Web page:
Czech Caritas says changes to housing benefit may launch an avalanche of homelessness
Representatives of Caritas Czech Republic are criticizing recent restrictions on housing benefits for people living in so-called areas with an "increased incidence of undesirable phenomena" and in residential hotels because the new rules could lead to an increased number of homeless persons. The organization is one of the biggest aiding those in need.
Caritas oversees 348 local charities providing services to impoverished people, persons living with disabilities, and senior citizens. According to a Czech Government report this year on the state's fulfillment of its Homelessness Prevention Concept, there are about 68 500 homeless people in the country.
Almost 120 000 adults and children are living in insecure or substandard housing and are at risk of losing it. People in residential hotels are able to receive just 80 % of the regular housing benefit.
According to this year's amendment to the law on aid to those in material distress, municipalities can also partially decide where housing benefits will be disbursed on their territory. In locations where public order is disrupted, where children are at risk, or where persons are under the influence of alcohol and drugs it is now possible to declare such areas ones with an "increased incidence of socially undesirable phenomena".
The Labor Office will not be able to disburse housing benefits to any new applicants residing in those areas. In the town of Sokolov, people living in certain areas will no longer be receiving this benefit.
Přerov, Ústí nad Labem, and other towns want to designate certain buildings and certain streets as off-limits for housing benefits. "The changes to the housing benefits can launch an avalanche," Martina Veverková of Caritas Czech Republic told the Czech News Agency.
"People will do their best to find housing nearby. Similar measures will then be adopted by other towns," she predicted.
"That can lead in an increased incidence of homelessness," the charity worker said. She pointed out that in the Czech Republic there is no housing designated as "affordable" or "social" into which people in need might be able to move.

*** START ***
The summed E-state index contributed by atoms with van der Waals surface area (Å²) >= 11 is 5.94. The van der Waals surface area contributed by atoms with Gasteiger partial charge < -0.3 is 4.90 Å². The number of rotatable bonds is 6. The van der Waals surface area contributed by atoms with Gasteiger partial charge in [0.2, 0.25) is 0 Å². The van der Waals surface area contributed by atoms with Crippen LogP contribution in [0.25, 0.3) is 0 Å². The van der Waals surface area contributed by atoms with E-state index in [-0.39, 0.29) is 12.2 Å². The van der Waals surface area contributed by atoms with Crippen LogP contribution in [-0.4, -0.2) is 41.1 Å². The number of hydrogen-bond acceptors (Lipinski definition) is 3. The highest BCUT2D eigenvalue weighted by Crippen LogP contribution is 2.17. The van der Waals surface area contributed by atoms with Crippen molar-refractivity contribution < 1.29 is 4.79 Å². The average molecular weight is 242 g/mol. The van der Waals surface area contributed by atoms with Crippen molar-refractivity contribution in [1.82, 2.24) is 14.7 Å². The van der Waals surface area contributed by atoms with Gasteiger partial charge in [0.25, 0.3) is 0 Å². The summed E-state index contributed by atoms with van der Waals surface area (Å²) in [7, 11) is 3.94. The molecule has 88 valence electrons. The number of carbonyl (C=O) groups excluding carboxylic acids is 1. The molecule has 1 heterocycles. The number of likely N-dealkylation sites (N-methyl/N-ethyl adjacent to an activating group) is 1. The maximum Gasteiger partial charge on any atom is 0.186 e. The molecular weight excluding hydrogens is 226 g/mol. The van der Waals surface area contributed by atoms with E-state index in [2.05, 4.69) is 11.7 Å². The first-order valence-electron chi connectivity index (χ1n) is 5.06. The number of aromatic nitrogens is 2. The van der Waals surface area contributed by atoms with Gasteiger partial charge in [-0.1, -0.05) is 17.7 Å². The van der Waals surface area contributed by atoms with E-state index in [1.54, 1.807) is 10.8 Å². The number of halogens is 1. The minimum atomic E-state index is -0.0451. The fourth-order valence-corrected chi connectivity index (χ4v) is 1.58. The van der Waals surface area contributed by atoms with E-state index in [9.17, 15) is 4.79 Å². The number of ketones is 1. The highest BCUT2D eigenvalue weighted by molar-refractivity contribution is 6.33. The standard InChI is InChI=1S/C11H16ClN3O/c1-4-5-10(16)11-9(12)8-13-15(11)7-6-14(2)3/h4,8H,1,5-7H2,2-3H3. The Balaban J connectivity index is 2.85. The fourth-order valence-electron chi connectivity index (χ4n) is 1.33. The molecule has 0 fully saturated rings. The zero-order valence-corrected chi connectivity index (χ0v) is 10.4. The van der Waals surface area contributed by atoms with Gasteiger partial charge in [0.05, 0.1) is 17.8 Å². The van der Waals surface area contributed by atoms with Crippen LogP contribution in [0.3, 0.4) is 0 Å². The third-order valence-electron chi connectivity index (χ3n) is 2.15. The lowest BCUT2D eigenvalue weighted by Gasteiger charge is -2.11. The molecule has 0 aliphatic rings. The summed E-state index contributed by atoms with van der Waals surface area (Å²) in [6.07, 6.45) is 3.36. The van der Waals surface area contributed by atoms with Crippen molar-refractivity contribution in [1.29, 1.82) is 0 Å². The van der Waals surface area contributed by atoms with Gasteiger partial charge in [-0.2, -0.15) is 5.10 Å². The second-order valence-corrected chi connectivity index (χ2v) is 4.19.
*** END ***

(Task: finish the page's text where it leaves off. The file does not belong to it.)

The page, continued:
In Veverková's view, the current system of social security involves several problems that represent a barrier to accessing aid for those who need it. In addition to the restrictions on housing benefits, other problems are the compulsory public service requirement for receiving certain kinds of benefits, the provision of part of some benefits in coupons instead of money, and the failure to raise the officially-recognized minimum subsistence income, according to her.
"We are doing our best to advocate for the system of aid to those in material distress to function better. What is essential is the proportionality of income, its accessibility, and also the activating function so that the person returns to the labor market," she said.
The Czech Government Council on Romani Minority Affairs has also announced that it disagrees with restrictions on housing benefits for people who live in so-called areas with an "increased incidence of undesirable phenomena". At the beginning of this month the Council called on the Labor Ministry to remove the paragraph on that rule from the law on aid to those in material distress and to "arrange for citizens' rights and other principles of the rule of law to be upheld".
According to the Council, the change to the housing benefits will not contribute to alleviating "negative social phenomena" or poverty. On the contrary, they predict it will actually intensify both.
Some cities and municipalities are having difficulties with impoverished locations. Such ghettoes are usually mostly inhabited by adults who are unemployed and by welfare families.
The number of excluded localities is rising in the Czech Republic. According to an analysis commissioned by the Labor Ministry, from 2006 to 2015 their number doubled from 300 to 600.
In 2015 there were ghettoes in 297 Czech cities and municipalities with an estimated 115 000 inhabitants. In 2006 just 80 000 people lived in such circumstances.
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